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Isolation from Chicken Liver and Enzymatic Hydrolysis of Glycogen and Characterization of Carbohydrates through Qualitative Testing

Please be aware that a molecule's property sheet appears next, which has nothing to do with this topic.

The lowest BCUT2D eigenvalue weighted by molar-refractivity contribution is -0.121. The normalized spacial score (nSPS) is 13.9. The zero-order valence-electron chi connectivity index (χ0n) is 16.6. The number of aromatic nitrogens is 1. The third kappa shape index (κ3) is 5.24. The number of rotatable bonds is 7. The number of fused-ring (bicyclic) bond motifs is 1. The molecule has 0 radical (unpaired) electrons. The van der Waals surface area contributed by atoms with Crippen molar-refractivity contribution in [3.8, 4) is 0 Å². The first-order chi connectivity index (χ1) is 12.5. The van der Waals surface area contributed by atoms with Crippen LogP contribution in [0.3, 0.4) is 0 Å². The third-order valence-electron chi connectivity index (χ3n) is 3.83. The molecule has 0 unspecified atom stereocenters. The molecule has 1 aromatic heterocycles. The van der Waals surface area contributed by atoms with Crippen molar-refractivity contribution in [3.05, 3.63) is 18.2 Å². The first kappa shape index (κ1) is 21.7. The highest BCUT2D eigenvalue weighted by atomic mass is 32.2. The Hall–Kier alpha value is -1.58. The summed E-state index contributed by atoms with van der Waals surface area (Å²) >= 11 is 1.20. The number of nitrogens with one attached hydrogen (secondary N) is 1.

Group 7 2D-Pharmacy, Biochemistry Laboratory, Faculty of Pharmacy, University of Santo Tomas Hannah Co, John Kevin S. Magadia, Jem Marie Magno, Luisa Magsino, Irene Medina ABSTRACT The objectives of the experiment were to isolate polysaccharide from an animal source and characterize carbohydrates according to the qualitative test results. With chicken liver as the animal sample, grinding of sample, heating, filtration and various tests were conducted to extract glycogen from the said sample. Using Molischs and I2 Reaction tests, the turbid, dark yellow Glycogen isolate resulted with the appearance of a violet ring in Molischs test and gave up a clear light yellow solution in I2 Reaction test. After which were the Qualitative testing for glucose, fructose, xylose, lactose, sucrose and galactose. Each carbohydrate was subjected to Benedicts, Barfoeds, Seliwanoffs and Bials-Orcinol tests and gave positive and negative results further detailed in results and discussion. INTRODUCTION Carbohydrates are large group of organic compounds occurring in foods and living tissues and including sugars, starch, and cellulose. They contain hydrogen and oxygen in the same ratio as water (2:1) and typically can be broken down to release energy in the animal body. It can be polyhydroxyaldehydes (aldoses) or polyhydroxyketones (ketoses). Carbohydrates are divided into three general classes depending on the number of carbohydrate molecules they contain. These three classes are Monosaccharides, Oligosaccharides and Polysaccharides. METHODOLOGY I. Isolation and Enzymatic Hydrolysis Using mortar and pestle the Carbohydrate source, Chicken Liver, was ground thoroughly until no lumps were visible. Three milliliters of distilled water was added and sequentially transferred into a beaker for a 30-minute water bath. Occasionally, water has been added to prevent drying. To improve the precipitation of proteins, 1 mL of 0.1% acetic acid was added. Glycogen precipitation was done by adding 5-10 drops of ethanol to 1mL glycogen solution. To conduct Molischs Test, a few drops of Molischs Reagent were added into 1 mL glycogen solution. Two milliliters of concentrated H2SO4 were poured down the side of the tube to form a colored layer. On the other hand, I2 Reaction testing was done by adding a few drops of 0.01 M I2 into 1 mL sample solution. The enzymatic hydrolysis was conducted by placing 10mL of isolated carbohydrate in a beaker and adding 2.3mL of saliva to it. The solution was then allowed to stand for 30 minutes. After standing, the solution was placed into a dialyzing bag and suspended overnight into a small flask filled with 50mL distilled water. On the next meeting, the dialyzing bag was removed and discarded. The solution inside the flask was concentrated by heating over the hot plate until the volume reduced to about 2mL. Afterwards, the concentrated sample was tested for the presence of reducing sugar using the Benedicts test. II. Qualitative Test In separate test tubes, 5 drops of each carbohydrate sample (glucose, fructose, xylose, lactose, sucrose and galactose) was mixed with 1mL of the required reagent for the specific tests. The reagents used for the Benedicts, Barfoeds, Seliwanoffs, and BialsOrcinol tests were Benedicts reagent, Barfoeds solution, Seliwanoffs reagent and Orcinol in concentrated HCl respectively. RESULTS AND DISCUSSION I. Isolation and Enzymatic Hydrolysis Glycogen was successfully extracted from chicken liver. Precipitation of proteins, which was enhanced by the addition of 0.1% acetic acid, was brought about by boiling of the chicken liver with water. During heating, glycogen was left soluble in the solution. The impurities or precipitate was separated from the solution by filtration. Successful extraction was indicated by the acquisition of positive results from glycogen precipitation by ethanol, Molischs test and iodine reaction. Carbohydrates are detected in Molischs test using concentrated H2SO4. This permitted monosaccharides that will be dehydrated with the conc. H2SO4 to form furfural from pentoses, which reacts with 5% a-naphthol in 95% ethanol to form violet ring. The violet ring indicates the presence of carbohydrates. Positive iodine test indicates the presence of glycogen in a solution or a polysaccharide. Polysaccharides react with iodine to form reddish brown precipitate. The actual test resulted with a clear, light yellow